Appearing in 1993, ten years after BIG SECRETS and seven after BIGGER SECRETS, William Poundstone's BIGGEST SECRETS is evidence that the author needs to get on with life. Perhaps he too realizes that fact, since "biggest" is the superlative form of the adjective. Poundstone has nowhere to go from here.
Unshelled peanuts aren't the most convenient pub snack, but it's hard to shell and eat only several. Likewise, BIGGEST SECRETS doesn't represent fine literature, but it's difficult to put down. Poundstone has several (favorite) recurring topics in his books: the secret ingredients of famous junk foods, secret initiation rites, magicians' secrets revealed, reverse messages on popular music tracks, and subliminal pictures in movies. The last two seem almost obsessions. But, he also throws in others. For example, in BIGGEST, there are exposed: the formula for Play-Doh, security coding of lottery tickets, the meaning of gang graffiti, how to get that ship in a bottle, and celebs' real ages.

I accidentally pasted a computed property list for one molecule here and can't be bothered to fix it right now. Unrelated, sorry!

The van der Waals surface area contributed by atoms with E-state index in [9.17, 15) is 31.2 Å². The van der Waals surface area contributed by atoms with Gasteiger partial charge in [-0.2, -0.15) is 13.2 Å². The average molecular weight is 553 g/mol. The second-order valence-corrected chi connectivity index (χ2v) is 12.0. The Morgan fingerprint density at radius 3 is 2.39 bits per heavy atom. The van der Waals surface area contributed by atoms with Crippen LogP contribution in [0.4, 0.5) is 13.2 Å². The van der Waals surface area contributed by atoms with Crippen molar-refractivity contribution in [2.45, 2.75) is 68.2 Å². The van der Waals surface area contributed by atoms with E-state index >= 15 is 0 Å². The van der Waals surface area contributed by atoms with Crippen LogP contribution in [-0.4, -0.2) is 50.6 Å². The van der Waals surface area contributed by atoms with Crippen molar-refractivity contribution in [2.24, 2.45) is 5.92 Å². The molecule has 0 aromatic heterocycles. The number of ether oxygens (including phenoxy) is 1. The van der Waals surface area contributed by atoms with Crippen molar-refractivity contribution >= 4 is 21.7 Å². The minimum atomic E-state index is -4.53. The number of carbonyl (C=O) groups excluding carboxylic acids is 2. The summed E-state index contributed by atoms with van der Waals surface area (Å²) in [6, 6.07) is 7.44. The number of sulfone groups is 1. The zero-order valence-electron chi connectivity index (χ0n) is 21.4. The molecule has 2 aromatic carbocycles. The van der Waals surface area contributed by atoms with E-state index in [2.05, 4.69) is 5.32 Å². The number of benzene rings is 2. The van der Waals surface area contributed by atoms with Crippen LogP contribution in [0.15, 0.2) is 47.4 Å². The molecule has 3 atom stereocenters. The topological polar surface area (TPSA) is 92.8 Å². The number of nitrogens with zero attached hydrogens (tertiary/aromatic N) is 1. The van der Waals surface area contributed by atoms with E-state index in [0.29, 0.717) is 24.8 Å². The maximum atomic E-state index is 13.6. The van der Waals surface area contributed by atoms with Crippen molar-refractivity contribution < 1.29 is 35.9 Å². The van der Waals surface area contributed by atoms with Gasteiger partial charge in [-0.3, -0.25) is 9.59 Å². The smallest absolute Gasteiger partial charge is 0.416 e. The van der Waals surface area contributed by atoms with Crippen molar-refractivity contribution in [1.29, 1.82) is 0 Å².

As with BIG, so many varied subjects are covered that the individual reader is certain to find some that intrigue, and some that bore to tears. So, I enjoyed learning about the Mrs. Field's chocolate chip cookie recipe, the method behind the rabbit-out-of-the-hat illusion, fake towns on maps, the ingredients of Spam and head cheese, Christmas gift return codes, the evolution of Kelloggs Frosted Flakes, and the location of Century House in London (MI-6 HQ). On the other hand, I couldn't care less about a stylometry evaluation of the Beale Cipher, a 19th-century treasure map in code, or the real ages of the likes of Joan Collins, the Gabor sisters, Don Rickles, Imogene Coca, Charo and Joan Rivers, or fire-lighting tricks of the Boy Scouts.